Thursday, November 8, 2018


The long-awaited midterm elections are over.  Although final results are not in as I write this, it’s certain that the Democrats have taken control of the House, and that the Republicans have increased their control in the Senate.

The big question now is how that will impact federal fisheries management.

The immediate reaction might be that the shifting control of the House will be a good thing, and in the longer term, that’s probably true.  In the short term, though, it may goad those who want to weaken the Magnuson-Stevens Fishery Conservation Act, or at least to carve loopholes into the law to protect their particular fisheries, into a spurt of desperate activity, before their champions in the House lose their control of key committees, and much of their legislative clout.

The desperation is most likely to manifest itself in the actions of the various industry and anglers’ rights groups that are pushing the so-called “Modern Fish Act.”

It appears that those in the commercial fishing sector that are trying to weaken Magnuson-Stevens are resigning themselves to the fact that H.R. 200, the conservation-hostile Strengthening Fishing Communities and Increasing Flexibility in Fisheries Management Act, is not going to be taken up by the Senate this year.  Undercurrent News, a news service for the commercial fishing community, noted that

“the lame duck session between now and the end of the year is the bill’s best shot.  It needs a Senate companion, something something that was hoped to come from Senator Dan Sullivan, another Alaskan Republican, though his office has not said anything about the measure for some time…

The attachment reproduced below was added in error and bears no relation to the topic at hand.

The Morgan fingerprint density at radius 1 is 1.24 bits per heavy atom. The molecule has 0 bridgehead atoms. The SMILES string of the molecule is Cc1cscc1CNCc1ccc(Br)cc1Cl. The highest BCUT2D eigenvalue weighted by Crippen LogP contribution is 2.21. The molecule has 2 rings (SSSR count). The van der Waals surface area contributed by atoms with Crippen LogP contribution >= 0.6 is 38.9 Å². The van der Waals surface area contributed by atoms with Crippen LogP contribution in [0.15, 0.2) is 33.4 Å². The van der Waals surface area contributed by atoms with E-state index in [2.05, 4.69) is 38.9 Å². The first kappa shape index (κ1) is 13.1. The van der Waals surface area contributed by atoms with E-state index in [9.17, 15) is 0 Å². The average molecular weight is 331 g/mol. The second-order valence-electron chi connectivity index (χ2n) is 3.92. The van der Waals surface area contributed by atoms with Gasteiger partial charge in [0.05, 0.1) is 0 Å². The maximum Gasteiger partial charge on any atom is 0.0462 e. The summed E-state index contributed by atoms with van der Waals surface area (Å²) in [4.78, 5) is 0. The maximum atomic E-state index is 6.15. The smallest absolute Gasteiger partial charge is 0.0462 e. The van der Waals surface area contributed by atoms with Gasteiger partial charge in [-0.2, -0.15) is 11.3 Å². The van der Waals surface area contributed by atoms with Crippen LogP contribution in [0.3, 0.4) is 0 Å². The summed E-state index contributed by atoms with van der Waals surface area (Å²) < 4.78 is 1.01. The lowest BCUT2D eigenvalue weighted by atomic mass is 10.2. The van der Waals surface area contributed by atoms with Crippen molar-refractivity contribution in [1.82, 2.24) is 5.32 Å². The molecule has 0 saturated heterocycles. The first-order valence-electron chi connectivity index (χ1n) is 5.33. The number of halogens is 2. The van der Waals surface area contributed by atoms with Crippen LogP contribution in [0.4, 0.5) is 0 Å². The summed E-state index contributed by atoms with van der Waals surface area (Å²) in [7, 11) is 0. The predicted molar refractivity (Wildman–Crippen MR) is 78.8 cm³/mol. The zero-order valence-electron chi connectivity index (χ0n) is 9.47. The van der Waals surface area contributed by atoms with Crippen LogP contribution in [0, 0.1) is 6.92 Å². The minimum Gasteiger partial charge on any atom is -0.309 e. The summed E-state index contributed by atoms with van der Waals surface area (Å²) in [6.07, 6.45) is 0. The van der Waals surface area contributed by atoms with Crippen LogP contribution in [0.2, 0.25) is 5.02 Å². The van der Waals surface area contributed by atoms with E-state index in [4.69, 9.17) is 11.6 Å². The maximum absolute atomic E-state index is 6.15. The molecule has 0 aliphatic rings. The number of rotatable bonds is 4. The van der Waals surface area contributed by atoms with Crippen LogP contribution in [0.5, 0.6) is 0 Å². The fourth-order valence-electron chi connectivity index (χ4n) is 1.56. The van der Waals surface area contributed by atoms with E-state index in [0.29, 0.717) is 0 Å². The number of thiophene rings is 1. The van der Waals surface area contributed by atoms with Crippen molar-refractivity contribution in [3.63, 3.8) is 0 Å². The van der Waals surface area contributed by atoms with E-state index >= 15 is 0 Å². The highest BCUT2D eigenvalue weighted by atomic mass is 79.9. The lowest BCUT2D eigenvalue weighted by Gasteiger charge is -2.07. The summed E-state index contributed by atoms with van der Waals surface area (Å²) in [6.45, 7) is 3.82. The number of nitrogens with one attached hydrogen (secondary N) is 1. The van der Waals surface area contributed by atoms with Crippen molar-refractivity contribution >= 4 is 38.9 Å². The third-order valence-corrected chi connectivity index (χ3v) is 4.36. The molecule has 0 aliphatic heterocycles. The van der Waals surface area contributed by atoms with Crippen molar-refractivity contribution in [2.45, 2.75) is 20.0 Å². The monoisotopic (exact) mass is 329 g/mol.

“But did we mention that time is short?  Now that the 2018 election is over, Congress will likely resume in a week and work about 20-25 days before ending on or around December 20.  They’ll likely prioritize ahead of any fishing-related legislation the funding of the government after Dec. 7, passing a new farm bill and handling pending appointments.
“One Republican House staffer that talked to Undercurrent was skeptical.
“’The Senate has been on the fence on introducing their own version for the past year and a half,’ the staffer said, just days before the election.  ‘I don’t imagine they have a whole lot of appetite in moving HR 200 at this point in the year.’”
While that is probably true, Magnuson-Stevens supporters shouldn’t let down their guard.  Although it isn’t likely that an H.R. 200-like bill would be able to garner the needed 60 votes in the Senate, particularly in the limited time left in the lame-duck session, “unlikely” is very different from “impossible.”  Even the “Trojan Horse” scenario, in which H.R. 200 is conferenced with the Senate version of the Modern Fish Act, is now much less of a threat due to the limited time left in the session.  Again, “much less of a threat” isn’t “no threat at all,” but the odds are strongly against it happening.

On the other hand, don’t be surprised if the pressure to pass S. 1520, the Senate version of the Modern Fish Act, ramps up in the Senate, even if there is no longer much of a chance to successfully conference it with H.R. 200. 

Given the money, effort and prestige that the Center for Sportfishing Policy, as well as its constituent groups such as the American Sportfishing Association, National Marine Manufacturers Association and Coastal Conservation Association have expended in their efforts to get the Modern Fish Act passed, such organizations will be badly embarrassed if, despite having majority-party support in both houses of Congress for the past two years, they come up empty at the end of the session.  In such event, they would probably have to do quite a bit of explaining to disgruntled members who were encouraged to expend their own resources in support of the failed effort.